No place like dome2/1/2017
The sphere is nature’s most efficient shape. If you’ve spent much time in West Des Moines, at some point you’ve probably seen or heard of the “round house” or “the dome home.” The iconic home is a contemporary story-and-a-half, single-family home built in 1980. The house has nearly 2,100 square feet of living space, an additional 1,100 square feet in the basement, and, of course, it consists of the four orbs, or “bubbles,” of varying sizes. One spherical structure houses the home’s main area, another consists of the garage, and the master bedroom and master closet each are sheltered by domes of their own.
The owners of the house for the last decade or so, Clint and Mindy Dudley, live in the dome home with their son, Henry, and daughter, Molly.
The home was constructed on a quarter-acre lot within walking distance of Valley High School and Western Hills Elementary in what is an established neighborhood.
Many dome structures are geodesic domes — like the Capitol Building or the Botanical Garden — which are built with triangles. But according to a 1981 news report, the Dudley home was built by inflating a large balloon to make a firm rubber form. On top of the form, 4 inches of foam-polyurethane insulation was applied, and underneath the form, the structure was finished with eight to 10 inches of concrete poured into plywood forms that were braced on the dome’s interior.
Once both the layers of foam and cement hardened, the balloon and the forms were removed, and 2 inches of polyurethane were applied as a protector.
“The inside of the home is like any other house,” notes Clint Dudley.
The interior walls are made of framed lumber, drywall, paint and carpet.
The construction materials for domes are generally more expensive than for a regular house, but much of the cost can be recouped due to it requiring less labor to assemble. So while the dome structure may have a higher up-front cost, the heating and cooling systems are less expensive. And because the energy bills are lower, it can be argued that the dome home is a more economical option.
Dudley says that the best part about living in a dome home is the energy efficiency. The home’s circular shape, lack of seams, southerly exposure and cement building materials allow for lower energy bills.
“These houses are ultra-efficient,” he says.
The family doesn’t know for sure if it is completely tornado proof, but Dudley points out that it weighs 10,000 pounds per square foot — the equivalent of three cars packed onto one 12-inch by 12-inch space — so when the tornado alarms sound, the Dudleys don’t worry too much.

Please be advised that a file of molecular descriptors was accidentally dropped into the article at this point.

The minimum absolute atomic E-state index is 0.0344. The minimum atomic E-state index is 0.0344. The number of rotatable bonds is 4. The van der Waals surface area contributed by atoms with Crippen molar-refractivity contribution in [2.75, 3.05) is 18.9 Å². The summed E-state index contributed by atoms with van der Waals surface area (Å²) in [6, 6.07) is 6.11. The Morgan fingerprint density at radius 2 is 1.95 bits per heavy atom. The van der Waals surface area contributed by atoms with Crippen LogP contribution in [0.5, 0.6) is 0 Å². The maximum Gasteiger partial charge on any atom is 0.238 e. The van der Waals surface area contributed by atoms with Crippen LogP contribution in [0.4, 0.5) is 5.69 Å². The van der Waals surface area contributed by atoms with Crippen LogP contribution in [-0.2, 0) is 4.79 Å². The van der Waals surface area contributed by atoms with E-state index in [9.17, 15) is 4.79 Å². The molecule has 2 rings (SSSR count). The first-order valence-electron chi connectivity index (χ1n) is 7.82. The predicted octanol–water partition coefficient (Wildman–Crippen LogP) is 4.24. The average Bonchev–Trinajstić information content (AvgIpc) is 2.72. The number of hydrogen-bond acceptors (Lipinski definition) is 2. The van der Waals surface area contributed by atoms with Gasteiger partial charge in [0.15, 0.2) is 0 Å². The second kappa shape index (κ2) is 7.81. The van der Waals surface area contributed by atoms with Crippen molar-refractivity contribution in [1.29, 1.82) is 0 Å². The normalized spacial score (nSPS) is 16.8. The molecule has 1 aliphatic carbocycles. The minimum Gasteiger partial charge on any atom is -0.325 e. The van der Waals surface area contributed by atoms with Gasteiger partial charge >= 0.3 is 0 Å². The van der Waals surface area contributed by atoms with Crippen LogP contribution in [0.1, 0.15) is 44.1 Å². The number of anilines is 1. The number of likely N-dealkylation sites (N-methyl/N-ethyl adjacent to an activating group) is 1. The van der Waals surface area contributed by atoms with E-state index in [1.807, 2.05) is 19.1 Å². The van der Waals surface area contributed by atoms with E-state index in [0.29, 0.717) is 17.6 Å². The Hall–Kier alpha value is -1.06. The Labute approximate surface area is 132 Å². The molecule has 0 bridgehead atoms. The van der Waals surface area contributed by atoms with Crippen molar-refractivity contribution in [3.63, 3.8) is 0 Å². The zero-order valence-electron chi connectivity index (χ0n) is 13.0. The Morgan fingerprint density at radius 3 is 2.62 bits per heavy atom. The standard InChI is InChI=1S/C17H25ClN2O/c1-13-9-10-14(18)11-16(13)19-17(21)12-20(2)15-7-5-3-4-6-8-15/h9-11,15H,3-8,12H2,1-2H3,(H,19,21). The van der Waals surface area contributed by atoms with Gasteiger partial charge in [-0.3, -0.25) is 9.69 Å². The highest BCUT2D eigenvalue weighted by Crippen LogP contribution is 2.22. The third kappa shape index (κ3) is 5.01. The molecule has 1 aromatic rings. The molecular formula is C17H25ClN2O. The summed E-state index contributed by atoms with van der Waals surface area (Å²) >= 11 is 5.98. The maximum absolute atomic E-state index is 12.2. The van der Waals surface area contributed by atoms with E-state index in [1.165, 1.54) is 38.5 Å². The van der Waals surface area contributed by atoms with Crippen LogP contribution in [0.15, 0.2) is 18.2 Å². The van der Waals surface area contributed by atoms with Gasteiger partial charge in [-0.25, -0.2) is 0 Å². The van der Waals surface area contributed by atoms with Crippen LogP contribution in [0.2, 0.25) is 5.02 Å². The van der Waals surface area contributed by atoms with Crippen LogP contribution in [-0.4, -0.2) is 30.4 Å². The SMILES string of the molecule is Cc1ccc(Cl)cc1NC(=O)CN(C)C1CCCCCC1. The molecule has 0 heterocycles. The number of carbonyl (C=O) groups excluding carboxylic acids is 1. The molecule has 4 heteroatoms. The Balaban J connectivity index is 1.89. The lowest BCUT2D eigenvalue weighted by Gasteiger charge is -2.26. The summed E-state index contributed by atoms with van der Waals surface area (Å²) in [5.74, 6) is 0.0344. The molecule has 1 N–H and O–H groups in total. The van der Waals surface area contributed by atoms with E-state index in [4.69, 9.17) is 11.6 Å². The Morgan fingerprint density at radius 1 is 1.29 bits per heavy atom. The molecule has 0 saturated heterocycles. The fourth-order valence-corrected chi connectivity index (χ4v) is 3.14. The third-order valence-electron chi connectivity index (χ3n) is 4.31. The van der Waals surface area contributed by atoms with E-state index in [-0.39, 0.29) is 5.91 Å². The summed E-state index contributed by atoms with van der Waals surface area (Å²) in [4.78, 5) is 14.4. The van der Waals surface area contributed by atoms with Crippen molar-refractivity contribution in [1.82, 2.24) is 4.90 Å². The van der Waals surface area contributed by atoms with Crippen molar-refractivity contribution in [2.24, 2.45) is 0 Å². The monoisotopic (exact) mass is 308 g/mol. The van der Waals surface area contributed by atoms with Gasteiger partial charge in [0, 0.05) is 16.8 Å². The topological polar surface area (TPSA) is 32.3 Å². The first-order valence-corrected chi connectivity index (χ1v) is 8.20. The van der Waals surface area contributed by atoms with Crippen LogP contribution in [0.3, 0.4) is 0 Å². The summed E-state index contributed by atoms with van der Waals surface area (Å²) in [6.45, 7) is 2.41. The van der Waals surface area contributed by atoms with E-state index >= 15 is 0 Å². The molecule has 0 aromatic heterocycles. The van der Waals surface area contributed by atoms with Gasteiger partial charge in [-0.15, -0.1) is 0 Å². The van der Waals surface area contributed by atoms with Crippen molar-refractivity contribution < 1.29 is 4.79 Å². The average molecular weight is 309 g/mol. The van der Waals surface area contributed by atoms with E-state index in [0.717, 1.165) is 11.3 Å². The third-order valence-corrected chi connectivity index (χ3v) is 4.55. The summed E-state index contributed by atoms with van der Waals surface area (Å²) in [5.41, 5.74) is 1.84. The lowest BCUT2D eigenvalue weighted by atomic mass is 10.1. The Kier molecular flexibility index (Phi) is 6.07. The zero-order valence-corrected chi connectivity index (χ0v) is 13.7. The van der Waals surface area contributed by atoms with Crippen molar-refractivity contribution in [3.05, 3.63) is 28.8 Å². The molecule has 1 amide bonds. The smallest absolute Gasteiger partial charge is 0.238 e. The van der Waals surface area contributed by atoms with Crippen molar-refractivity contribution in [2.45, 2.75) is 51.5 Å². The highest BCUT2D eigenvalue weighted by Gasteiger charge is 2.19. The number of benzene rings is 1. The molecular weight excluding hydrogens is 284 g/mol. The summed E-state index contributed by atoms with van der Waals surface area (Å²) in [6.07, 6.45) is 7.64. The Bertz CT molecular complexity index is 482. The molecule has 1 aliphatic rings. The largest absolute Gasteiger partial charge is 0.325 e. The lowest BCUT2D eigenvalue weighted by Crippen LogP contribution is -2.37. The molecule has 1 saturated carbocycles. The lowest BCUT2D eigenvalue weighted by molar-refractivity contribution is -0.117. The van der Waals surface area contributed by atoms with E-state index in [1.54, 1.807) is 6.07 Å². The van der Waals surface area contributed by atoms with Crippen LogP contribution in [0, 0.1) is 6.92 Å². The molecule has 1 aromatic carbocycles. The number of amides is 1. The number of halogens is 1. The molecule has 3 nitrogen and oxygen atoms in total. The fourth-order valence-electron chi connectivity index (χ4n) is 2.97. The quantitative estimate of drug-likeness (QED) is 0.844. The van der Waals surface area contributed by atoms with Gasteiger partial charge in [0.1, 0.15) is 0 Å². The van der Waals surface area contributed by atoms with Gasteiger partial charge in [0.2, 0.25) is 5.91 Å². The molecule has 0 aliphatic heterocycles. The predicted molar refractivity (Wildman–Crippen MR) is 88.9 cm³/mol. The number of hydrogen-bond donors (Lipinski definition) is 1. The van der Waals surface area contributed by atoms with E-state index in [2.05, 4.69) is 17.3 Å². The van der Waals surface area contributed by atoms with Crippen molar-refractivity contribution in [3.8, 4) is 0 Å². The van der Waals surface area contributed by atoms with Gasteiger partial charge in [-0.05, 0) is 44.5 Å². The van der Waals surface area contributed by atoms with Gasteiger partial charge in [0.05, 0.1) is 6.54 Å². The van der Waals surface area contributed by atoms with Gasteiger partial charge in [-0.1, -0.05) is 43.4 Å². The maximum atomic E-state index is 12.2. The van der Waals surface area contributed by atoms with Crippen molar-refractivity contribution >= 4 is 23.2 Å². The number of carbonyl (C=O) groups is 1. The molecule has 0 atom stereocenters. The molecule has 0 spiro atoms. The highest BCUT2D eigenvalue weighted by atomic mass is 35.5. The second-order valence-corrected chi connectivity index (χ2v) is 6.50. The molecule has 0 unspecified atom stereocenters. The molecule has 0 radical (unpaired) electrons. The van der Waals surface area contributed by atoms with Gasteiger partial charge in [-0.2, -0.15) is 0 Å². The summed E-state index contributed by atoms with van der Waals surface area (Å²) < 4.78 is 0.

“We just sleep through it,” he laughs.
Dudley says their time in the home has been fun. They love the schools, the bike trails, movie nights and decorating the round house as a jack-o-lantern for Halloween — but it’s time to move on. The family is moving soon but have some advice for the next owners.
“Have a good sense of humor,” Dudley says. “We’d totally do it over again if we had the chance.”
THE MONLITHIC DOME
A Des Moines-based company — Precision Air Structures — is said to have manufactured the inflatable air forms used to build most Iowa dome homes between the years of 1979 and 1991. The company sold to a Texas firm, The Monolithic Dome Institute, which “promotes and educates” people on the building of monolithic domes.
- A Monolithic Dome is a round, steel-reinforced concrete building known for its energy efficiency, low maintenance and ability to offer near absolute protection from natural disasters.
- Hundreds of Monolithic Domes have been built in 48 U.S. states and more than 50 foreign countries.
- Monolithic Domes are energy efficient. In fact, they are as much as 75 percent less expensive to heat and cool than traditional structures.
- A Monolithic Dome is built using something known as an Airform, an inflatable balloon-like structure that creates the shape of the dome.
- In many cases, Monolithic Domes cost less to build than conventional buildings.
SOURCE OF EXCERPTS: www.monolithic.org ♦